Güajiro | Subtropical | South Florida | Broward Palm Beach New Times | The Leading Independent News Source in Broward-Palm Beach, Florida

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You don't really notice it until it's pointed out, but Hialeah's treeless streets do make for a rather bleak environment. The famed "City of Progress" has recently become a cradle of rock 'n' roll for South Florida amid the bump 'n' grind of hip-hop and reggaeton. Bands like Humbert and the Brand have definitely heightened local awareness to the concrete jungle of impossible-to-decipher alphanumerical street assignations. Güajiro's blend of alternative Spanish rock and '77-style British pogo punk is the next noteworthy entry in the "Hialeah Sound."

The personnel consists of ex-Brand and sometimes solo musician Jorge "Jorges" Gonzalez on bass, the double-barreled guitar assault of Will Lopez and Jorge "Tereso" Correa, and the rock-solid drumming of Doug MacKinnon (who's probably better-known as a former drummer of California's long-running punk outfit the Vandals and also for drumming for Boston hardcore legends Slapshot's 1995 tour).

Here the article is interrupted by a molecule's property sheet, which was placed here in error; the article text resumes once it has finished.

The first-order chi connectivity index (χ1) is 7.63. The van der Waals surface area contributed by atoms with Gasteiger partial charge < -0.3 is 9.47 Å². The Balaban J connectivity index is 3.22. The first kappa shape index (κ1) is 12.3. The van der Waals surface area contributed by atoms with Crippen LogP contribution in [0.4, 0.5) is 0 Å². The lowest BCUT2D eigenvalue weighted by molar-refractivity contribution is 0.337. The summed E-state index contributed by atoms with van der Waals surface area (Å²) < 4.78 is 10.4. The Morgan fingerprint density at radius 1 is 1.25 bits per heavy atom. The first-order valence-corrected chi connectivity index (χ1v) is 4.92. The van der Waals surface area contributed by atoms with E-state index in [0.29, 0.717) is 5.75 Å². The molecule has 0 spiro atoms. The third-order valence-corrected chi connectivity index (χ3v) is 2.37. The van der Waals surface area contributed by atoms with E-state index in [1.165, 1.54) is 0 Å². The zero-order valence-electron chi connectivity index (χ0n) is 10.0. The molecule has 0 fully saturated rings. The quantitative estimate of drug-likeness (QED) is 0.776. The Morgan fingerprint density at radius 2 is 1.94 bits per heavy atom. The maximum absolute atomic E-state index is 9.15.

This five-song effort is unrelenting from the get-go. Rolling guitars and bilingual vocals energize heartfelt tracks of the immigrant experience and torn loyalties between the American dream and memories of Cuba. Anchored by the rhythm section's expertise, the language switches are almost imperceptible. Opening with "Lo Siento" ("I Feel It"), Güajiro establishes that good-time cross of Brit-punk with American pop and heightens it in the anthem "Matanzero," an all-Spanish mosh-pit romp. And of course, you can't have some cubiches rocking around without a song titled "Domino" — another heavy-hitting, straightforward rocker.

The closer, "Middle," is especially heartfelt in its sense of abandonment and love's loss (personal note: Kelly baby, I love you). Güajiro's strength is clearly in building solid songs, but more importantly, it's in how the band maintains the energy throughout them.

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Abel Folgar